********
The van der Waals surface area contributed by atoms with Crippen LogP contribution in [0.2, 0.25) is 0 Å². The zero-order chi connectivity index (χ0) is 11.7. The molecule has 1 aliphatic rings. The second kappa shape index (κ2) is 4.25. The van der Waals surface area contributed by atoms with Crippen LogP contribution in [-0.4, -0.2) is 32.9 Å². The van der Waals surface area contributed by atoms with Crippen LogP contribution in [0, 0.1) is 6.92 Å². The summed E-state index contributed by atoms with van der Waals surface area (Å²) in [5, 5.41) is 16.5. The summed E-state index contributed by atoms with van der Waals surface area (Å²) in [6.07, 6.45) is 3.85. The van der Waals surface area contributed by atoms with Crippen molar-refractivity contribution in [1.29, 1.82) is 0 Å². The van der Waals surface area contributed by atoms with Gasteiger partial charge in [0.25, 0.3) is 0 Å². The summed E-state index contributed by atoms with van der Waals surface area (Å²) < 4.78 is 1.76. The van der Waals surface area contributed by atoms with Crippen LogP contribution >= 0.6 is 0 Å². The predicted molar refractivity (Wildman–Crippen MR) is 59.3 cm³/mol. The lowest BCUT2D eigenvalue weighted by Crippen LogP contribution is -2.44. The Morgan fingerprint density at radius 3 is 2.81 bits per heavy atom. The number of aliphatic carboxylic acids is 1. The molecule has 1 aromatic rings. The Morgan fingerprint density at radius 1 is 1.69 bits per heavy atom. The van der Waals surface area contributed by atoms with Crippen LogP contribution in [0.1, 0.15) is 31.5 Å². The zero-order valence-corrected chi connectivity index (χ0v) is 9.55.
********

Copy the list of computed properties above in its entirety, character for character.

The van der Waals surface area contributed by atoms with Crippen LogP contribution in [0.2, 0.25) is 0 Å². The zero-order chi connectivity index (χ0) is 11.7. The molecule has 1 aliphatic rings. The second kappa shape index (κ2) is 4.25. The van der Waals surface area contributed by atoms with Crippen LogP contribution in [-0.4, -0.2) is 32.9 Å². The van der Waals surface area contributed by atoms with Crippen LogP contribution in [0, 0.1) is 6.92 Å². The summed E-state index contributed by atoms with van der Waals surface area (Å²) in [5, 5.41) is 16.5. The summed E-state index contributed by atoms with van der Waals surface area (Å²) in [6.07, 6.45) is 3.85. The van der Waals surface area contributed by atoms with Crippen molar-refractivity contribution in [1.29, 1.82) is 0 Å². The van der Waals surface area contributed by atoms with Gasteiger partial charge in [0.25, 0.3) is 0 Å². The summed E-state index contributed by atoms with van der Waals surface area (Å²) < 4.78 is 1.76. The van der Waals surface area contributed by atoms with Crippen LogP contribution >= 0.6 is 0 Å². The predicted molar refractivity (Wildman–Crippen MR) is 59.3 cm³/mol. The lowest BCUT2D eigenvalue weighted by Crippen LogP contribution is -2.44. The Morgan fingerprint density at radius 3 is 2.81 bits per heavy atom. The number of aliphatic carboxylic acids is 1. The molecule has 1 aromatic rings. The Morgan fingerprint density at radius 1 is 1.69 bits per heavy atom. The van der Waals surface area contributed by atoms with Crippen LogP contribution in [0.1, 0.15) is 31.5 Å². The zero-order valence-corrected chi connectivity index (χ0v) is 9.55.